What a difference a quarter makes. Only a few months ago, Australian investors faced overheating property markets and, with the cash rate at a record low, dwindling sources of income. Today, property prices appear to have peaked and attractive income opportunities are surfacing.
What happened? The effects of higher capital requirements for Australia’s banks are starting to ripple through the markets.
Back in June when property prices were climbing, PIMCO’s Laura Ryan and Aaditya Thakur found that Australian borrower confidence was dominated by two factors: the level of interest rates and recent changes in asset prices (see “A Look at Rising Household Debt in Australia and the Implications for Policy”). When interest rates were coming down and property prices were going up, Australian borrowers exuded confidence, and auction clearance rates and home prices reached record highs.
Even when borrowing rates on investment properties started to edge upward and China was adjusting to its own slower-growth trajectory in July and August, credit remained freely available to retail borrowers (see “Australia’s Property Markets Versus the New Normal’s Gravitational Pull”).
Fast forward just one quarter and mortgage rates for owner-occupiers, not just investors, are going up and property prices appear to be faltering. APRA (the Australian Prudential Regulation Authority) said in July that it will raise the risk weightings on mortgages in 2016, and as banks start to hold more capital against them, the wider wedge (or margin) between the official cash rate and mortgage rates will likely become permanent and borrowing rates will stay higher.
As a result, the two key drivers of borrower confidence are going into reverse, which implies, watch out below for property prices. And the wealth effect supporting consumption may quickly turn to restraint. If the Reserve Bank of Australia needs to provide more support for the economy, then term deposit rates will also come down further.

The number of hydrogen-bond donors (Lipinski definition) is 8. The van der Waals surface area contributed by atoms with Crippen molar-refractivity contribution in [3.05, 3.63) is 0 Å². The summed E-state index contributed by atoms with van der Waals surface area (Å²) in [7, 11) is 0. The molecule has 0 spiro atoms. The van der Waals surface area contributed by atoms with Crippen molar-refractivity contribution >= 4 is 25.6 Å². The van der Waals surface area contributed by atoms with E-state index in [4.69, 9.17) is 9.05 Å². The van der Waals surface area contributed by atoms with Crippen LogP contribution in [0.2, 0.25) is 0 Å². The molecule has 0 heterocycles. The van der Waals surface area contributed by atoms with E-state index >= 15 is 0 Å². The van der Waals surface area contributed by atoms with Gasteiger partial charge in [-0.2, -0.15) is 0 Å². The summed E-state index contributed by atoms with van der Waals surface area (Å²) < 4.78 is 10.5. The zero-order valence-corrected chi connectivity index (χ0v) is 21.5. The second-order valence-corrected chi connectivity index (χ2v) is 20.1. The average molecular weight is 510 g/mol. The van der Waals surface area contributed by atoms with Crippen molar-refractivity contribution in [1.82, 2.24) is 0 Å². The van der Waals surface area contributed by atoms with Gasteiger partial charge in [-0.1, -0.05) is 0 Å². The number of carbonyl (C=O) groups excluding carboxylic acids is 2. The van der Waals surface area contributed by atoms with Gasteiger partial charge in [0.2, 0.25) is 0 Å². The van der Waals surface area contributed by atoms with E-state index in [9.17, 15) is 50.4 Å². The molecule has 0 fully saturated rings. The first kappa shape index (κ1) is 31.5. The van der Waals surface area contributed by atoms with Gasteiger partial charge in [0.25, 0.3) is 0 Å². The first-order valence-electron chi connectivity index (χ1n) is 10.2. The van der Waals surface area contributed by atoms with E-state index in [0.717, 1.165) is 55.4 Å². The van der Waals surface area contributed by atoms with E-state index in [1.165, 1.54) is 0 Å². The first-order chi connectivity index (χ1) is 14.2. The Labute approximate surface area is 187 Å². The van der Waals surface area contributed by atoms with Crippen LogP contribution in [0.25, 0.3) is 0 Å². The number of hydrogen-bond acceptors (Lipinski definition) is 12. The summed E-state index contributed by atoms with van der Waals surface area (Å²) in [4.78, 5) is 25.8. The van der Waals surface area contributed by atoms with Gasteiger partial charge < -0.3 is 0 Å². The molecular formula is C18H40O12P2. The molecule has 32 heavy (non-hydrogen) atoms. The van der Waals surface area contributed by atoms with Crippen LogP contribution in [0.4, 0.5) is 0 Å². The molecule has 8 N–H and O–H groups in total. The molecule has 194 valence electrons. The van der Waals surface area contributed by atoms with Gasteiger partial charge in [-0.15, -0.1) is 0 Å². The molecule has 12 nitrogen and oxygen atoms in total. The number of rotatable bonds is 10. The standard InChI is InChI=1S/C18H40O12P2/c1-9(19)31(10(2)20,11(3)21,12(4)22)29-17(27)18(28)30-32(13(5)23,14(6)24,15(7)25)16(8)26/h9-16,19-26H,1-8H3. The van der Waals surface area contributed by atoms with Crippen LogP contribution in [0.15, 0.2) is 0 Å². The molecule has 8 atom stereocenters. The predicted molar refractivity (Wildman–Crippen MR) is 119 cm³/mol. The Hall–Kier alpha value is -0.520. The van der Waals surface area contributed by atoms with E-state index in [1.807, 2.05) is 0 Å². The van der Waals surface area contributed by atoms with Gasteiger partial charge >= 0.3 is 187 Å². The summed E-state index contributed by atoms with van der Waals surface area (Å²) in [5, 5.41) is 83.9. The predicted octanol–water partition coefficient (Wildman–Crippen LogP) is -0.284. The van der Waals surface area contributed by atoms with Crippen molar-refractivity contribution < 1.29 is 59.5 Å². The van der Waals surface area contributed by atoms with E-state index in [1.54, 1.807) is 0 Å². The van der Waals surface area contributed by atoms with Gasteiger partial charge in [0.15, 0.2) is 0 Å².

The good news: For a long time, PIMCO has been bearish on Australian retail bank hybrids because spreads were not fully compensating investors for the myriad risks, including their subordinated status to other debt. However, as banks further bolster their capital positions ahead of more regulations expected next year, pricing of new issuance is now reaching “fair value” territory for investors.
What does all of this mean for investors? While the cash rate will likely remain low and may fall further, income opportunities in the Australian capital securities space have improved significantly. But it is crucial to diversify. Combining Australian bank stocks, bank hybrids and residential investment property does not equal a diversified portfolio; rather, they are arguably one leveraged position on the outlook for Australian residential property prices. More broadly, global credit and global capital securities, issued by banks specifically to raise regulatory capital, offer income that is less correlated with both the outlook for the Australian economy and investors’ dominant portfolio position – equities. This is an opportunity that should bring cheer to Australian investors.